Resultive Boards’ name illustrates precisely what co-founders Lorin Letendre and Tom Wohlmut are trying to accomplish. Says Wohlmut, “In my previous life in the media industry, you had to think of what the end product should look like. You had to think about the results before you created them – and that’s what we help boards do.” Resultive Boards began using the Myers-Briggs® assessment to bring more self-awareness, efficiency, and collaboration to boardrooms and has gained a wealth of insight into how the instrument helps executive directors work together to become an effective executive board.

Resultive Boards Case Study Using MBTI®

Resultive Boards recently held a workshop for the homeowners association of a high-end condominium development, whose board at one point consisted solely of members of the builder’s association. As residential condominium owners were gradually added to the board, politics began to take over and the number of issues being resolved decreased. “To be effective as a board,” says Wohlmut, “you need to be able to put yourself and your personal needs aside – that’s hard to do when the decisions being discussed directly affect your home. That’s where the Myers-Briggs assessment was really helpful – it gave everyone a common language to respect the perspective that others brought to the table.”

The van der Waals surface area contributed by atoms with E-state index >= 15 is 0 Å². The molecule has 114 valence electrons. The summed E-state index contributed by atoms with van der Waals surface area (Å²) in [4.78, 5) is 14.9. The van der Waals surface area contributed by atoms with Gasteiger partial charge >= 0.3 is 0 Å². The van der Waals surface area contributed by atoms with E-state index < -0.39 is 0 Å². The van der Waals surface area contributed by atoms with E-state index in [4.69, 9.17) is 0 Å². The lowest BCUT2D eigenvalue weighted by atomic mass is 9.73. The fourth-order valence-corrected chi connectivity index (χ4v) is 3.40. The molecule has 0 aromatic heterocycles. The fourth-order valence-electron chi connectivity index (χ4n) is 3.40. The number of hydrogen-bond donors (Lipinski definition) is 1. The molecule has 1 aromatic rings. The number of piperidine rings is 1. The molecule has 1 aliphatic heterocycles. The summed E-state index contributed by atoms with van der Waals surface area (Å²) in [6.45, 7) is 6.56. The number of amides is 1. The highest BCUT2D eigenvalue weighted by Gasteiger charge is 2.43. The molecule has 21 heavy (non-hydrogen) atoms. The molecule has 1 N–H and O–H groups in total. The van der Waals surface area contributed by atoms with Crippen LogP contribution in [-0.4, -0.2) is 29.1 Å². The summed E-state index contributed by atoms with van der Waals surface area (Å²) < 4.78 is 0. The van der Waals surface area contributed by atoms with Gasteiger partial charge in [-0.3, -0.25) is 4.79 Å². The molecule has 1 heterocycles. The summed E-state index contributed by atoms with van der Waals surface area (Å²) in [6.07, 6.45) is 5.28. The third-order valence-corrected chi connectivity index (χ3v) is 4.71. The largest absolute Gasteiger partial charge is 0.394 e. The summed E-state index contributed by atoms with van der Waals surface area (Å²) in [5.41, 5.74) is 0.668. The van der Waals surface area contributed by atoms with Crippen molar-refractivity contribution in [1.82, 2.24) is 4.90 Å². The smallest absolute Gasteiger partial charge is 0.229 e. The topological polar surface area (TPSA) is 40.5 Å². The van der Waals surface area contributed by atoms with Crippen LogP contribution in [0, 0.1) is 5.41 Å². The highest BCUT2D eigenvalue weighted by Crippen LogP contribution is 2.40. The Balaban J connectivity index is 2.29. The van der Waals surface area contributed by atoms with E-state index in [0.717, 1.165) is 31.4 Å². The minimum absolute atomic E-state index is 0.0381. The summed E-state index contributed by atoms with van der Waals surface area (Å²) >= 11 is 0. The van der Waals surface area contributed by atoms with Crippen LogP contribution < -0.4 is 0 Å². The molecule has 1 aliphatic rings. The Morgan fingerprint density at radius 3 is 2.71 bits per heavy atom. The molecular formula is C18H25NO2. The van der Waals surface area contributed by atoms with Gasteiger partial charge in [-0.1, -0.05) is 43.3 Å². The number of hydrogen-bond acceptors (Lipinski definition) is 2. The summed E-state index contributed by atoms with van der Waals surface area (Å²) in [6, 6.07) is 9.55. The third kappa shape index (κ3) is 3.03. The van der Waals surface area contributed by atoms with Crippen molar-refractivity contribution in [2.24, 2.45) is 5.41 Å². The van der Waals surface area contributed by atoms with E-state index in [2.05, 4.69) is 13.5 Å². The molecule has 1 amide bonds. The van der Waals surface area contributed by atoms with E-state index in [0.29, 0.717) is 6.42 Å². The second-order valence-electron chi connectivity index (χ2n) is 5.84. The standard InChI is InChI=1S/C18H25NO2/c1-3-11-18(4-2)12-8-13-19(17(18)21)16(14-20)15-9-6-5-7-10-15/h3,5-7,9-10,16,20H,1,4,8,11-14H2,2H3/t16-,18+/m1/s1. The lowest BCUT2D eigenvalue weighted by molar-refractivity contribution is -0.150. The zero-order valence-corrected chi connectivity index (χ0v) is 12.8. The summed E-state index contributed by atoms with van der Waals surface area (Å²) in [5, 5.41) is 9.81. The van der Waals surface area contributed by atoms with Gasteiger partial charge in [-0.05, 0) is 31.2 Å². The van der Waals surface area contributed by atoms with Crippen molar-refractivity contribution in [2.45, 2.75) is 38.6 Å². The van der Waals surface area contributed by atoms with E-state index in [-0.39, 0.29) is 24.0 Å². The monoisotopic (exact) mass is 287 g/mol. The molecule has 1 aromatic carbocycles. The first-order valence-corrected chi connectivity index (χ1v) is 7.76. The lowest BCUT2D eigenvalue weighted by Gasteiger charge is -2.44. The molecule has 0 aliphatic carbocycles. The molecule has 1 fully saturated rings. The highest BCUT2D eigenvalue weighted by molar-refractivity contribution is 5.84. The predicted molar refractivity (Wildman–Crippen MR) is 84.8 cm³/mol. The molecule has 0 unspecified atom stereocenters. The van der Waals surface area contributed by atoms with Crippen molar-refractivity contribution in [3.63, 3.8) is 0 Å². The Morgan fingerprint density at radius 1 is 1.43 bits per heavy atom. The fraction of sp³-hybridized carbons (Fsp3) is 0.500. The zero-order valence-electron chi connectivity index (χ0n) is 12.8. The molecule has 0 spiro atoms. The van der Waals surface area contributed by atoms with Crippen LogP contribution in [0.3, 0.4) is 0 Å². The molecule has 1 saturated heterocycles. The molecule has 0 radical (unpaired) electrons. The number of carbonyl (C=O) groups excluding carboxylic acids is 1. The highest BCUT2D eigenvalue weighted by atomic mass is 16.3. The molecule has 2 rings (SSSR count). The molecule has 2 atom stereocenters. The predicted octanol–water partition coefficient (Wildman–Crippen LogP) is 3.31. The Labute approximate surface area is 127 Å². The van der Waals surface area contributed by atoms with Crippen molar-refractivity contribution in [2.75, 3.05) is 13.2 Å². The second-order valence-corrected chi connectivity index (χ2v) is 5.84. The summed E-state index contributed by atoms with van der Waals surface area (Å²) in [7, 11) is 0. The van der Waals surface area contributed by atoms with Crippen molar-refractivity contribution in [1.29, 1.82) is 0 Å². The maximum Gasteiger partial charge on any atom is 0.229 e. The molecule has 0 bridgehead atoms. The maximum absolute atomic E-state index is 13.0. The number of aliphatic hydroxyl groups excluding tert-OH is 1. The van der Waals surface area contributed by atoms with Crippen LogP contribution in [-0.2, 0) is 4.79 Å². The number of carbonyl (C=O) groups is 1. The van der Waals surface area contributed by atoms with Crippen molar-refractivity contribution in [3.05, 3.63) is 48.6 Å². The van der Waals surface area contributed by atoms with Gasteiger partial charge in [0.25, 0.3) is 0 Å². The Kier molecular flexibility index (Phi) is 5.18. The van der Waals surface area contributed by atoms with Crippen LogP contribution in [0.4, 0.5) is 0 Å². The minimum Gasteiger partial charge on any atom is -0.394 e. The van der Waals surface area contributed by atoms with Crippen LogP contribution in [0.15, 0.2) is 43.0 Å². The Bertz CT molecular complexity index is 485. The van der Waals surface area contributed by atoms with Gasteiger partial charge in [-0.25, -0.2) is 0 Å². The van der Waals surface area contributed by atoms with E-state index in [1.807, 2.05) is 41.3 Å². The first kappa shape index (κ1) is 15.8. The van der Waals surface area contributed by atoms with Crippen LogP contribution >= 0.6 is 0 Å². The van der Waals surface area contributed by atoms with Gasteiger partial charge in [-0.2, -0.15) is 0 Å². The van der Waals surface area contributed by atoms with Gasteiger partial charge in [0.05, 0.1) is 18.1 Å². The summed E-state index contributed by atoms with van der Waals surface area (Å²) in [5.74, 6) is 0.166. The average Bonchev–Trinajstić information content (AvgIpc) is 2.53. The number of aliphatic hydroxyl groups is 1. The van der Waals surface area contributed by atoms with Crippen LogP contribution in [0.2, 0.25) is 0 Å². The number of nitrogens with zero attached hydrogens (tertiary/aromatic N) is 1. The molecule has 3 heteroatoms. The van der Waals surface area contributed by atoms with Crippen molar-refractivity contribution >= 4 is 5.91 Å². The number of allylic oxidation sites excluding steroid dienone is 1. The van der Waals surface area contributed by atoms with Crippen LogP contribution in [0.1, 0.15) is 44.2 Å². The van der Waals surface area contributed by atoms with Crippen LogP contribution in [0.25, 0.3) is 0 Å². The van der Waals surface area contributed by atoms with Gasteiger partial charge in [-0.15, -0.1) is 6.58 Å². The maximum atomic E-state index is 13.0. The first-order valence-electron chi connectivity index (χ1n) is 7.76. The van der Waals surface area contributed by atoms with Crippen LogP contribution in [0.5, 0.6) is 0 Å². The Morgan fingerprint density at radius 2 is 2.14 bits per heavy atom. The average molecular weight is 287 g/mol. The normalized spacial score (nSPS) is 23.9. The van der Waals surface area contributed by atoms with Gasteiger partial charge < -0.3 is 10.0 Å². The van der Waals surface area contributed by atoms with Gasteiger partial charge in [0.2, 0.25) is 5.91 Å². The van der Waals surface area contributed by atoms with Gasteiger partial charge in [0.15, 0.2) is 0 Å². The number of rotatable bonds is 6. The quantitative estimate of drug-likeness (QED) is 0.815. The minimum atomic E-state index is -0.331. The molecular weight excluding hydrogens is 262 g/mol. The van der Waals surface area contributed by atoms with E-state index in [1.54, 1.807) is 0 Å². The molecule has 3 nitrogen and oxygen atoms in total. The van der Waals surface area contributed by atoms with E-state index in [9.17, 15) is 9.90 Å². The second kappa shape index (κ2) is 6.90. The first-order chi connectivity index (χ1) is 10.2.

Adds Letendre, “We chose the MBTI assessment over others because it’s the leading personality assessment in the world. We knew this particular board would benefit from personality insights as a foundation for building rapport and mutual respect and enhancing their problem-solving and decision- making abilities as a team. I wasn’t sure how receptive the board would be to the MBTI tool, but everyone was intrigued to take it individually, and from there I ran the team report based on their results.”

Letendre and Wohlmut found that the board’s “team type” was INTJ – not a personality type whose primary focus is typically group harmony and working collaboratively. Wohlmut explains: